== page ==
Image via WikipediaI watched a documentary on CBC’s Fifth Estate the other evening called “Tiger Wood‘s Rise and Fall” by director Jacques Peretti. I’ve seen other documentaries by this fellow, most notably one on Michael Jackson after his untimely death more than a year ago. Peretti does have a pattern to the way he tells his stories which is compelling but maybe just a little bit tabloid.
He took us through Tiger’s childhood where this kid was quite isolated and controlled by his father, a Vietnam veteran who was portrayed as fearless and full of himself and very much a womanizer. The documentary creates an image of a young boy who had his life planned out for him even before he was born, and who never really had any other option…whether or not he wanted one. He was kept out of the public eye when he started to play junior tournaments, protected and groomed and made to practice hours and hours on end. At one point his only friend was a much older golf pro who was also interviewed for the documentary.
It almost felt as if Peretti was painting a portrait with his own colours, trying to create a reason for Tiger’s behaviour, behaviour which was, to put it simply, just plain bad. He was a well-groomed, gifted athlete who had, as it turned out, a seedy side. A really seedy side, according to this documentary. He traveled to and from tournaments with his large entourage, and in between gigs (and sometimes even during them) he would go to Vegas and sleep with countless prostitutes, sometimes all night and one after the other.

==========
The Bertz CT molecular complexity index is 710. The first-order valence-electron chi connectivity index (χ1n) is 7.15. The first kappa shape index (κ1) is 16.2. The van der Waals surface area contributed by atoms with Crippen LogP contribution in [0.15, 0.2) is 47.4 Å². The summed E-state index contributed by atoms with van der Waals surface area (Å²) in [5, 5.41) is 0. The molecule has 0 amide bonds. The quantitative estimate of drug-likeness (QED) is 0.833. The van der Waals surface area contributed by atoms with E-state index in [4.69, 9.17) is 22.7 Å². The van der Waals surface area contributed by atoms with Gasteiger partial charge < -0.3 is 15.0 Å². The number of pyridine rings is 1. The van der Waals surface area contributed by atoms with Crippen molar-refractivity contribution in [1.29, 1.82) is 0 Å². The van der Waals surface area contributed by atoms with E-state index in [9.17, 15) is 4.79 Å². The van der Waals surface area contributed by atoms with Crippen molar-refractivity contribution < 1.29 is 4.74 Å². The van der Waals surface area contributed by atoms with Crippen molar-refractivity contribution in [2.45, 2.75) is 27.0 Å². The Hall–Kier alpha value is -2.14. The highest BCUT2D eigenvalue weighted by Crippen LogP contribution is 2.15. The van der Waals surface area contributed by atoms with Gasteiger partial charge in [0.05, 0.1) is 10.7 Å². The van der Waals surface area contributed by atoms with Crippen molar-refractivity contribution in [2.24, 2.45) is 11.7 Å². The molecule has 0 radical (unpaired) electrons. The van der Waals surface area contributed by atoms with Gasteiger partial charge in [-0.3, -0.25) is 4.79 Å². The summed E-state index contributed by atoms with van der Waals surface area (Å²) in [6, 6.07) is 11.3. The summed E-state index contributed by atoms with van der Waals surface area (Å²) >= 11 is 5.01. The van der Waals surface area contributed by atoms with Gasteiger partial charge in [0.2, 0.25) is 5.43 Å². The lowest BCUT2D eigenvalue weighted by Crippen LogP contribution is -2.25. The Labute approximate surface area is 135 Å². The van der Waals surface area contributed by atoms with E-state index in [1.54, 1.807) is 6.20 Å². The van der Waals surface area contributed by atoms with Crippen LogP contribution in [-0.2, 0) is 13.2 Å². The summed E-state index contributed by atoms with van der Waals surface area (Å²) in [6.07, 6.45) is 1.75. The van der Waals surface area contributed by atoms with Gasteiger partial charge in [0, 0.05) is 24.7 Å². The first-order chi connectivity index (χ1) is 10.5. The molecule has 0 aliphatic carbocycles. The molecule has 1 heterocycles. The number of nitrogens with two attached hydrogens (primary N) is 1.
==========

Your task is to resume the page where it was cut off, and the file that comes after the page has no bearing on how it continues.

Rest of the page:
A great life, some of you guys might say :-).
But of course, Tiger was married and had children and eventually this secret seedy side was going to come to the surface as it did in a sudden and dramatic way back when he had the accident with his SUV.
I have a good friend who was a great admirer of Tiger until all of this happened. She decided that she couldn’t forgive him and would never again watch him play or root for him. A lot of people felt that way, while others suggested that he should be forgiven because he is human, even though his public persona made him seem pretty much god-like.
If this documentary is true, then Tiger had a very bizarre upbringing. But then, so did Michael Jackson. And so do countless other “stars” and athletes and people in public life. You can’t help but think it must be the weirdest thing living the way they do. But is this lifestyle because of who they are or because of who they are taught to be? It must be strange to have everyone willing to do anything for you; a person could easily lose sight of reality and a true sense of one’s self. The Paris Hiltons and Lindsay Lohans give us a kind of moral measuring stick to compare ourselves to, but is that really fair? We don’t live like that, we don’t have more money than we know what to do with and a lifestyle that is nothing but parties, appearances, and perks. It must be difficult sometimes for these people to know which way is up.
We, the public, are guilty of wanting to watch these train wrecks-in-the-making too. We secretly envy their money and talents, while otherwise enjoying their eventual demise. I watched those two documentaries with a kind of disgust, and yet I didn’t turn them off either, did I? I’m as guilty of gaping at these misunderstood misfits as they are of thinking they’re above and beyond reproach.
Tiger’s life will no doubt never be the same. He’ll probably find his legs and get his game back on par, pun intended :-), but most of us won’t forget that he isn’t the perfect spit-and-polish pro we once thought. Don’t get me wrong, I don’t think he’s a victim either, except maybe of our gawking stares.
And he sure can play.